Aim: To determine the number of missed points on frequency doubling technology (FDT) perimetry that optimise the sensitivity and specificity of the test and to determine the topographical accuracy of the test in a clinical setting.
Methods: In a prospective study, the perimetric data from 99 patients who underwent both FDT perimetry in the screening mode and Humphrey 24-2 (H24-2) were used to determine the sensitivity and specificity of the FDT perimetry compared with the full threshold H24-2 as the gold standard.
Results: Missed points on the FDT perimetry correlated with both the mean deviation and the corrected pattern standard deviation on the Humphrey perimetry. A score assigned to abnormal points on the FDT perimetry and the Humphrey total deviation plot showed a significant correlation for both the location and the depth of the defect. In comparing the Humphrey hemifield test with the FDT perimetry results, if at least one missed point on the frequency doubling test was considered as abnormal then the overall sensitivity of the test was 78.1% and the specificity was 89.1%.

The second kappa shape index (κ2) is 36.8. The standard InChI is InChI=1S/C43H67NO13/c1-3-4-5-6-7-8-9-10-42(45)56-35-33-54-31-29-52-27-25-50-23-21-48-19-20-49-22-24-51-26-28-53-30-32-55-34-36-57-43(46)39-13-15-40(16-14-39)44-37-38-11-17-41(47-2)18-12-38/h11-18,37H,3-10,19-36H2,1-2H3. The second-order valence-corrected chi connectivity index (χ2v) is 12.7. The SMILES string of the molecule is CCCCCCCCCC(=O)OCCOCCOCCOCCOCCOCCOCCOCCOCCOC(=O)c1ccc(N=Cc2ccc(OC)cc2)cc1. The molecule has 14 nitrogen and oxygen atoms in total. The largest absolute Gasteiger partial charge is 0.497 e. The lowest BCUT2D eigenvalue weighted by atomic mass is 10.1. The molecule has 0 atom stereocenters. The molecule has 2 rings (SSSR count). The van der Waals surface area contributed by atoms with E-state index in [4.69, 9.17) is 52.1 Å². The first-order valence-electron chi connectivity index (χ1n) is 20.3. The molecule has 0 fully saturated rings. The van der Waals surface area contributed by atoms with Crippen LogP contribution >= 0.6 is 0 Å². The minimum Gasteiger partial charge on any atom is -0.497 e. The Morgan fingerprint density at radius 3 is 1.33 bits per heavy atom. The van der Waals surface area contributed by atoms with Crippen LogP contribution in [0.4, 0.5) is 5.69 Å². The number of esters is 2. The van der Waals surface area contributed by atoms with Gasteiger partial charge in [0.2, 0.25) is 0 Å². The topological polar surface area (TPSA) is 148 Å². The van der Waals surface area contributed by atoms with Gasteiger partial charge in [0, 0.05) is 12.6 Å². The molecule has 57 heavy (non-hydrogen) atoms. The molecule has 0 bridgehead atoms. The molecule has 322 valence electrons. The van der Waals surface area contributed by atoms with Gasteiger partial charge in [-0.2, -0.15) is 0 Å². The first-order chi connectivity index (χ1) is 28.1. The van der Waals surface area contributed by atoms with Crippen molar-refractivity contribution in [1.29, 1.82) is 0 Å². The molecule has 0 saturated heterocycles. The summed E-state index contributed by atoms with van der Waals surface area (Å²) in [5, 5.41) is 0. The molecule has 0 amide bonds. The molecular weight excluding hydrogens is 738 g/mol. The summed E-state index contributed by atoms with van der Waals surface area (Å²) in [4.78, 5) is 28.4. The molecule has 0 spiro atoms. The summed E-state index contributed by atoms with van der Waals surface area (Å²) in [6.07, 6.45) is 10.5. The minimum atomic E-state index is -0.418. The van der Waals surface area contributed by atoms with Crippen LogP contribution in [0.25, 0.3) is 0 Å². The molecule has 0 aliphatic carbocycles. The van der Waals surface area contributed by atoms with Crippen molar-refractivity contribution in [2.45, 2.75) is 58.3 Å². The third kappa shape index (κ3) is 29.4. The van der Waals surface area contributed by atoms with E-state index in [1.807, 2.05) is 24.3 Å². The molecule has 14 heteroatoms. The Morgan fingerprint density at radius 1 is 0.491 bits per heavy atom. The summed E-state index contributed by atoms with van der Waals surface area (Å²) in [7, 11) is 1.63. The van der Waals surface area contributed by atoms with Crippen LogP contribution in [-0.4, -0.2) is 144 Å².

Conclusion: FDT perimetry in the screening mode performed in a clinical setting was highly specific, exhibited reasonable sensitivity, and accurately determined the location and depth of scotomas when compared with the full threshold Humphrey 24-2.